Health care technology in European research programmes: from Fourth to Fifth Framework

Amsterdam 23 April 1998 As a representative of the European Commission (EC), Dr. Massimo Luciolli highlighted the projects related to health care technology in the Fourth Framework Programme and tried to indicate the future direction of the telemedical share within the Fifth Framework Programme in his ITIS'98 lecture. The upcoming European R&D programmes show a general trend towards enhanced flexibility and increased integration, and are characterised by their revised management procedures. Come and join us for a quick tour through the organisation of the Information Society Programme.

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As a representative of the European Commission (EC), Dr. Massimo Luciolli highlighted the projects related to health care technology in the Fourth Framework Programme and tried to indicate the future direction of the telemedical share within the Fifth Framework Programme in his ITIS'98 lecture. The upcoming European R&D programmes show a general trend towards enhanced flexibility and increased integration, and are characterised by their revised management procedures. Come and join us for a quick tour through the organisation of the Information Society Programme.

The research programmes and complementary policies within the EC focus on the quality improvement of the citizen's life in the community. The high tech growth sectors are situated in the pharmaceutical and medical equipment industry as well as in the multi-site applications' branch of telemedical learning and training. The major concern within the EC is directed towards items, such as standardisation, generation of a single market, consumer protection, support to small and medium enterprises (SMEs), and competition issues. Since the health care market more than ever seems fragmented, there is an urgent need for standardisation across Europe.

In the Fourth Framework Programme, there were 18 research programmes, divided into different blocks. Within the Information and Communication Technology (ICT) programmes, three major categories can be distinguished, namely ESPRIT (2035 Mecu), TELEMATICS (898 Mecu) and ACTS (671 Mecu). Since they apply to a variety of sectors, they receive the largest part of the funding but still the budget is minimal. TELEMATICS provides a specific area for health care applications. It particularly addresses the citizens, professionals and authorities in the set up of various pilot services to gain experience in solving technical, operational and legal barriers. The number of partners in each of the 130 projects usually is larger than in the ESPRIT programme because of their implementation in different member states.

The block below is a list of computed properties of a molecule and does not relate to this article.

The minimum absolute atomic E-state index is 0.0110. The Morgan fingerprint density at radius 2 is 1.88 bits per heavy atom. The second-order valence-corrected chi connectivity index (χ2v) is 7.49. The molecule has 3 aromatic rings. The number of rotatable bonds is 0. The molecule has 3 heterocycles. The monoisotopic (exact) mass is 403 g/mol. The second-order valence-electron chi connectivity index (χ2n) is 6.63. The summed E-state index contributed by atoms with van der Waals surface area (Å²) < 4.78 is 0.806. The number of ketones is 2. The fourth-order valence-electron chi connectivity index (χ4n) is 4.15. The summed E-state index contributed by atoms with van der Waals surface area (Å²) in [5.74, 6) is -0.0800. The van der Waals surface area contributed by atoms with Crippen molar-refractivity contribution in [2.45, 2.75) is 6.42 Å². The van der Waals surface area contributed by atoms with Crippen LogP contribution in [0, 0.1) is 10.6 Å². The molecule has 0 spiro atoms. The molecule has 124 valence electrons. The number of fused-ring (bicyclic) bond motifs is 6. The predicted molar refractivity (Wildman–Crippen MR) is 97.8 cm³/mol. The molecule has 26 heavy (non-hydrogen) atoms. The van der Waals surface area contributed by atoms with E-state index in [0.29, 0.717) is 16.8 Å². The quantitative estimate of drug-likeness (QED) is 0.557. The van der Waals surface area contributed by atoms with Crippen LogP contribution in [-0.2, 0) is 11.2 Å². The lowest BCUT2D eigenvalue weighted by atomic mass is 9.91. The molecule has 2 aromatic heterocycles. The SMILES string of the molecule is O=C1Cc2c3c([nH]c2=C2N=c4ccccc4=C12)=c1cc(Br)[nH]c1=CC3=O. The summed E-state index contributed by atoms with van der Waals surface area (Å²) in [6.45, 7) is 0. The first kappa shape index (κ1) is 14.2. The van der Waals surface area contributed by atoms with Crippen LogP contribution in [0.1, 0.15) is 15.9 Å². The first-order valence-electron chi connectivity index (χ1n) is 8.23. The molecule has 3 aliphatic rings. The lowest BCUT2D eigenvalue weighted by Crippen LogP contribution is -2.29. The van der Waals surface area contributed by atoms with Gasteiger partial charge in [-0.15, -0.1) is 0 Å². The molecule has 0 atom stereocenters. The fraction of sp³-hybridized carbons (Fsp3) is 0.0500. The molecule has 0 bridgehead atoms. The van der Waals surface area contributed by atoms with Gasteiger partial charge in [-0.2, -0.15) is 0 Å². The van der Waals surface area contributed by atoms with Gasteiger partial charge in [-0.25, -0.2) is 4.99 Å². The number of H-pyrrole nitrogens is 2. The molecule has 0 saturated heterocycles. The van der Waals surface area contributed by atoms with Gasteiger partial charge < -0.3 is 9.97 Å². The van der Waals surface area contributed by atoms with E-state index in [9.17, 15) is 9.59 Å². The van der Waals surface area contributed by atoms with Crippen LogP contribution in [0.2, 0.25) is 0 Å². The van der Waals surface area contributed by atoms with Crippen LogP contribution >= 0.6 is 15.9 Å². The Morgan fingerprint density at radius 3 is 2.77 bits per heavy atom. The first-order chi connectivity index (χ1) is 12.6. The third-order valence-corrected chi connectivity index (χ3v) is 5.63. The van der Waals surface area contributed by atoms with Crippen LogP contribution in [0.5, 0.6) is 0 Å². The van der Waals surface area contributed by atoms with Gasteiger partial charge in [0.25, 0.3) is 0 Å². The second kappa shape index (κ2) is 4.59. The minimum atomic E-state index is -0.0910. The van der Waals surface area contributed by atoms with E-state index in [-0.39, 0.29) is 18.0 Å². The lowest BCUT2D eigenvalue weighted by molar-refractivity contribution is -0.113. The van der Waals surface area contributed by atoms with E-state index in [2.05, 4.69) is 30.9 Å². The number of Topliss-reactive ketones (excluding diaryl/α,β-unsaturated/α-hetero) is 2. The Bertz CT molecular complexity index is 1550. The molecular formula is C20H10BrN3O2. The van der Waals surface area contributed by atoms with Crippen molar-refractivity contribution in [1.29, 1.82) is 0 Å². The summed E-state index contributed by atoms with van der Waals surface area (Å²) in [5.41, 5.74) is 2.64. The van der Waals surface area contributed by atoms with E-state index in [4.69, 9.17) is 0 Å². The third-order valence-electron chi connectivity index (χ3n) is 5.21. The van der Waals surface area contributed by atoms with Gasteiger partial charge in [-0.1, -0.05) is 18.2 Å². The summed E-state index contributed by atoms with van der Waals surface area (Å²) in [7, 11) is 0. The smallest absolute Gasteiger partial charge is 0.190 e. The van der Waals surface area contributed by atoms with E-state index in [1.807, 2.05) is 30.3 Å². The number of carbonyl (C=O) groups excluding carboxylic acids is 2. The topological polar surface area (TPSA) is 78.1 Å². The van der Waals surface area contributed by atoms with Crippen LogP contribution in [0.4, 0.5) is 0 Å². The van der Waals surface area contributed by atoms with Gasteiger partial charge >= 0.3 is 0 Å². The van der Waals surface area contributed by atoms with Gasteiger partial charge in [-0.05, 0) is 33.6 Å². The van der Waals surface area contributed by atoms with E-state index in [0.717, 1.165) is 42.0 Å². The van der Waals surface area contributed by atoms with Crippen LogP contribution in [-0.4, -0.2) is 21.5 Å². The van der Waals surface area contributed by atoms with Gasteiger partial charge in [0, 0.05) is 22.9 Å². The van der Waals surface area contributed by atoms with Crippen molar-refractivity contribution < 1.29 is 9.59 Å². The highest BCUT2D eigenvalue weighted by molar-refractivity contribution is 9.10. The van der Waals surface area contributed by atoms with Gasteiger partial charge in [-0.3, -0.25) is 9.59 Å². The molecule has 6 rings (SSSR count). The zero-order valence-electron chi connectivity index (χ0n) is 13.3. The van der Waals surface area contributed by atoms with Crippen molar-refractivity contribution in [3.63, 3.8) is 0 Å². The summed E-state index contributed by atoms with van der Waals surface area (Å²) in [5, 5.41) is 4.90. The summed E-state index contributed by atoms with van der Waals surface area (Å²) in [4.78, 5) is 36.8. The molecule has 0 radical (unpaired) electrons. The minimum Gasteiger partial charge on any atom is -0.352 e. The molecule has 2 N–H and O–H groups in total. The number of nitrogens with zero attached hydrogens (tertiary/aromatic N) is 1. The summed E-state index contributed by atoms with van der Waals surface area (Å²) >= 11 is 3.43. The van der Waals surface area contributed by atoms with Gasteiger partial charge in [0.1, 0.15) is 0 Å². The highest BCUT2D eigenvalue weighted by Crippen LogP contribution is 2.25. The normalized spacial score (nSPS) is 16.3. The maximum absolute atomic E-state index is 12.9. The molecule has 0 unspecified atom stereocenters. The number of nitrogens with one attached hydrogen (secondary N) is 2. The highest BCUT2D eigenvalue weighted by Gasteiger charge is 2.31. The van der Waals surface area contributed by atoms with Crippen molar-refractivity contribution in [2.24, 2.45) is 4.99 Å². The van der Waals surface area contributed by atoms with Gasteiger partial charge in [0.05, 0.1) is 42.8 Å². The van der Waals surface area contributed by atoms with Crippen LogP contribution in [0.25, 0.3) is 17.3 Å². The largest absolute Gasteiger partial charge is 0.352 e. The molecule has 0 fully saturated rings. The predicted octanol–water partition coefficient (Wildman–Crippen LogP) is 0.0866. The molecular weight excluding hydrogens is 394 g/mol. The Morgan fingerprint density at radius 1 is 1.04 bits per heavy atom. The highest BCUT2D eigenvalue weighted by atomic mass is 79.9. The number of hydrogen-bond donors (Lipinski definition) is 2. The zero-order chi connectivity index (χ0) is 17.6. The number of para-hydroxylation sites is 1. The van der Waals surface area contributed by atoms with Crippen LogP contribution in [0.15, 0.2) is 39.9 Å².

ACTS is focused on fast networks and Asynchronous Transfer Mode (ATM) one end-user applications in wider projects. In ESPRIT, health care projects are distributed over all eight areas of the programme and include the production of medical devices and storage systems, next to telemedical applications. One of the ESPRIT domains constitutes High Performance Computer Networking (HPCN) under which five research themes are classed. HPCN deals with traditional, collaborative R&D projects but also supports Technology Transfer Nodes' (TTN) actions and working groups in order to create networks of excellence. The TTNs are composed of specialists in a given area, who are playing a geographical role towards the industry. Health care projects in HPCN relate to systems and services for training, such as endoscopy; medical equipment for MRI, 3D and 4D applications; drug design; prostheses simulation and design; cooperative working with regard to remote imaging and diagnosing; and radiotherapy planning.

The upcoming Fifth Framework Programme will feature fewer programmes and more strictly focused objectives, translated into key actions. It will display a rolling workplan with more frequent calls and faster decision procedures. The overall budget for the new Information Society Programme (ISP) amounted to 3925 Mecu in the initial EC proposal but probably will be reduced. Approval of the Fifth Framework Programme is expected to take place in June'98 with the first calls to be organised in December'98. Seven programmes will be integrated in ISP, namely four thematic programmes and three traditional, horizontal programmes for international cooperation and innovation. Each thematic programme will have four to six key actions and will address both typical research of a generic nature and support for research infrastructures.

The second thematic programme concerns the creation of a user-friendly information society. Its four key actions are described as follows:

  1. systems and services for the citizen, for instance telemedicine
  2. new methods of work and electronic commerce
  3. multimedia content and tools
  4. essential technologies and infrastructure, for instance networking
The annual conference for presentation of the research programmes takes place in Vienna from November 30th till December 2nd 1998. An information day on the ISP has equally been planned in December. More details on the Fifth Framework Programme are to be found at http://www.cordis.lu.


Leslie Versweyveld

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